Key Policy Rate Lowered to 3.75%
At its meeting today, the NBS Executive Board decided to lower the key policy rate to 3.75 per cent.
In making the decision, the Executive Board was guided by the lower current inflation as well as the reduced medium-term August inflation projection compared to the May projection, both for this and for the next year.
Low and stable core inflation at the level of around 2% year-on-year, which went down to 1.7% in July, as well as inflation expectations of the financial and corporate sectors which are within the target tolerance band, suggest that inflationary pressures remain low. Fiscal developments have also been significantly more favourable than expected since the beginning of the year, with achieved surplus of around 2.1% of GDP at consolidated level in the first half of the year. Furthermore, relative to the lower August projection, inflationary pressures were additionally reduced based on the lower import prices expressed in dinars and decreased country risk premium, which reached its lowest level since it has been monitored for Serbia.
The Executive Board expects inflation to remain within the tolerance band of 3.0%±1.5 pp in the period ahead. In addition to the above, factors that will also slow down inflation will be the high base of petroleum product prices and the drop out of this year’s one-off price hikes of certain products and services from the y-o-y calculation as of early 2018. For this reason, inflation will move below its current level. In the medium term, a gradual increase in the global prices of primary agricultural commodities and aggregate demand in Serbia will work in the opposite direction.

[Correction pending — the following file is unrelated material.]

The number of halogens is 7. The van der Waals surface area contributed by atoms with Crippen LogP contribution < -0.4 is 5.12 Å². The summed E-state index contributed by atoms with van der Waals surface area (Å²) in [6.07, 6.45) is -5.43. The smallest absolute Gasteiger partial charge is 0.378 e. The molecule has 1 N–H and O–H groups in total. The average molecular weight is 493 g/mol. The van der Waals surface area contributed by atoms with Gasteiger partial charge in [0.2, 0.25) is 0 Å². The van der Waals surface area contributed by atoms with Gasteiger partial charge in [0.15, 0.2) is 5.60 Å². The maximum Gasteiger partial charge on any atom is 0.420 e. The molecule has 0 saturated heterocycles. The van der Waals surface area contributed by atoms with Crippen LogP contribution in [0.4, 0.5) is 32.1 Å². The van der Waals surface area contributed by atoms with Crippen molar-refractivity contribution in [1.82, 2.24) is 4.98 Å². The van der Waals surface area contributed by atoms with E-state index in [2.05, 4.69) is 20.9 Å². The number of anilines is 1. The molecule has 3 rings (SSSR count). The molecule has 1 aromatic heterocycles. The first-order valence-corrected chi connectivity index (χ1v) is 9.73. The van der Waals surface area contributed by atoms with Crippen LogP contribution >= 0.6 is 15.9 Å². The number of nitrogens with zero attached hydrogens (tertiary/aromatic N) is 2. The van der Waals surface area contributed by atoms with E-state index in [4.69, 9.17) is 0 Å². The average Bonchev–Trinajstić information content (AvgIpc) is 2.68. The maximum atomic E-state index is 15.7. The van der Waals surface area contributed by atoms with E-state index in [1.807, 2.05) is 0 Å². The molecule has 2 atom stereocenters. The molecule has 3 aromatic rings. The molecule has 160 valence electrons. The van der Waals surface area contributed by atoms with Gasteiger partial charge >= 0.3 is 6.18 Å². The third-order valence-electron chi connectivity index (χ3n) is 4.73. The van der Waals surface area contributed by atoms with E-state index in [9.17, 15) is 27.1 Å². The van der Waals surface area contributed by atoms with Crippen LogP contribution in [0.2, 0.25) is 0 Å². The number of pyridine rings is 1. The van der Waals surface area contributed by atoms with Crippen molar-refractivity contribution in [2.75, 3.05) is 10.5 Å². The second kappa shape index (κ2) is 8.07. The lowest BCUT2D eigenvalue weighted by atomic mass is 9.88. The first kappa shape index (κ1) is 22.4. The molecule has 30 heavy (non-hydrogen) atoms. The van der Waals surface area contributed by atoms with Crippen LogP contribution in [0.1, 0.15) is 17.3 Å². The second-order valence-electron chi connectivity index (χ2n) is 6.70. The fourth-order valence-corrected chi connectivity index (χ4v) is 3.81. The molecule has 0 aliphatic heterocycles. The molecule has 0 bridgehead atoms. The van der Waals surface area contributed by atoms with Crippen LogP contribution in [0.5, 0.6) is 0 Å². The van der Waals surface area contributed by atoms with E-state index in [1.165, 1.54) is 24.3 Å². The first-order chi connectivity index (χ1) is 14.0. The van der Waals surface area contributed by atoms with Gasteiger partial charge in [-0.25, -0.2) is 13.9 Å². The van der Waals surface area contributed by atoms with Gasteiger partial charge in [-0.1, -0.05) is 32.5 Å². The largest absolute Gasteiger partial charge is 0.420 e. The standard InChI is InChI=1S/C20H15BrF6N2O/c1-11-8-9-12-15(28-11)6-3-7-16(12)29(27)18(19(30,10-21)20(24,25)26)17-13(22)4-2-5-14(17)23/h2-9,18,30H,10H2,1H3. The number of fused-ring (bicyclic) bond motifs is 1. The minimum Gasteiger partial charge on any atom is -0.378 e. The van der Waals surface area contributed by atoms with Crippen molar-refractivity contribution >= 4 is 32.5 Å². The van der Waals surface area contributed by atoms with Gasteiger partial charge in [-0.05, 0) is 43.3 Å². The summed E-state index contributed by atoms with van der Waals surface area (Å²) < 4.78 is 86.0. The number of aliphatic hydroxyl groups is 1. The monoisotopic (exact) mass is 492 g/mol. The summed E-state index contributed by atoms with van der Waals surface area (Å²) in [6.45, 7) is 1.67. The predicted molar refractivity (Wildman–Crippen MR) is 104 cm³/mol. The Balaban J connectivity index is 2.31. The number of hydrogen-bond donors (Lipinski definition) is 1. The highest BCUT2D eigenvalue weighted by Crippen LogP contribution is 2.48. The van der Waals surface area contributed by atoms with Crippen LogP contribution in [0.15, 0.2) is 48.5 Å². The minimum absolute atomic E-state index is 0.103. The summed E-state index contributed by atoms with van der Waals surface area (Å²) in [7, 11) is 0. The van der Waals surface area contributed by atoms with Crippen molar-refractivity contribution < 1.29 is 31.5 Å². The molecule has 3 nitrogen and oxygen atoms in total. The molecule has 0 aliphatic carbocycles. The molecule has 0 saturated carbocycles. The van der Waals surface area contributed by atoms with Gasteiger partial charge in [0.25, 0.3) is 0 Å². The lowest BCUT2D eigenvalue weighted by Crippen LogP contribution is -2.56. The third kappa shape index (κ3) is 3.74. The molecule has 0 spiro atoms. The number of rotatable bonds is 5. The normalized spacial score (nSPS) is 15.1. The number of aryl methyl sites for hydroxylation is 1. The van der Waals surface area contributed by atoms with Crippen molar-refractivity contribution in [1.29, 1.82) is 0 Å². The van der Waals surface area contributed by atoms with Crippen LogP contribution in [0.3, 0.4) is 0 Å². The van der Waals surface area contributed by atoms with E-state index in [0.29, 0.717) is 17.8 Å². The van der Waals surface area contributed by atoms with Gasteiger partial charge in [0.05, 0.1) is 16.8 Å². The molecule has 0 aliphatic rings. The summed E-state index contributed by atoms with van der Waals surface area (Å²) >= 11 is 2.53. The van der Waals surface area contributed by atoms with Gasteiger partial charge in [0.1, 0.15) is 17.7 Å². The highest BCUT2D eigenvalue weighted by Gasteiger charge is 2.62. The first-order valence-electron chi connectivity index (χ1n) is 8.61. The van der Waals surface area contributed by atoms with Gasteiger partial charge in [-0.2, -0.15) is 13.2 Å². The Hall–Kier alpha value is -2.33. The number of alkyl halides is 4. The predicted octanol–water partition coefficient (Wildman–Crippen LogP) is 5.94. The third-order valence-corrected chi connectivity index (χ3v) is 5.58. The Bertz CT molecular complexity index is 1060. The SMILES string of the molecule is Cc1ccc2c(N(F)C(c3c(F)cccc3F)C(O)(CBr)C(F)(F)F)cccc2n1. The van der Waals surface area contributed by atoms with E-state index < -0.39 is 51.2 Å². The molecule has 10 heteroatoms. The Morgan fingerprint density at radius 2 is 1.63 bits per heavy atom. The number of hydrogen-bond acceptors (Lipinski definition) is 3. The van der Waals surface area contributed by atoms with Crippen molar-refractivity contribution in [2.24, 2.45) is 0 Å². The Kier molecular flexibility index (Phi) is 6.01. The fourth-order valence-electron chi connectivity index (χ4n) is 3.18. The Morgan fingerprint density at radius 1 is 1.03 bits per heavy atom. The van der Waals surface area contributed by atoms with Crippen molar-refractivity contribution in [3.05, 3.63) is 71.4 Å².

The NBS Executive Board assessed that movements in the international commodity and financial markets are still fraught with uncertainties, which mandates caution in the conduct of monetary policy. Uncertainties surround global primary commodity prices, particularly oil prices. In the international financial market, uncertainties stem largely from the diverging monetary policies of the leading central banks, the Fed and ECB, which may impact capital flows to emerging economies. However, inflation in the international environment is still low and has slowed down further in recent months, as the effects of energy price hikes wore off. In addition, despite the economic recovery, there are no signals of a rise of inflationary pressures on the demand side or that the leading central banks might tighten their monetary policies faster than they had previously announced.
By lowering the key policy rate amid low inflationary pressures, the NBS provides additional support to credit activity and economic growth.
The next rate-setting meeting will be held on 9 October.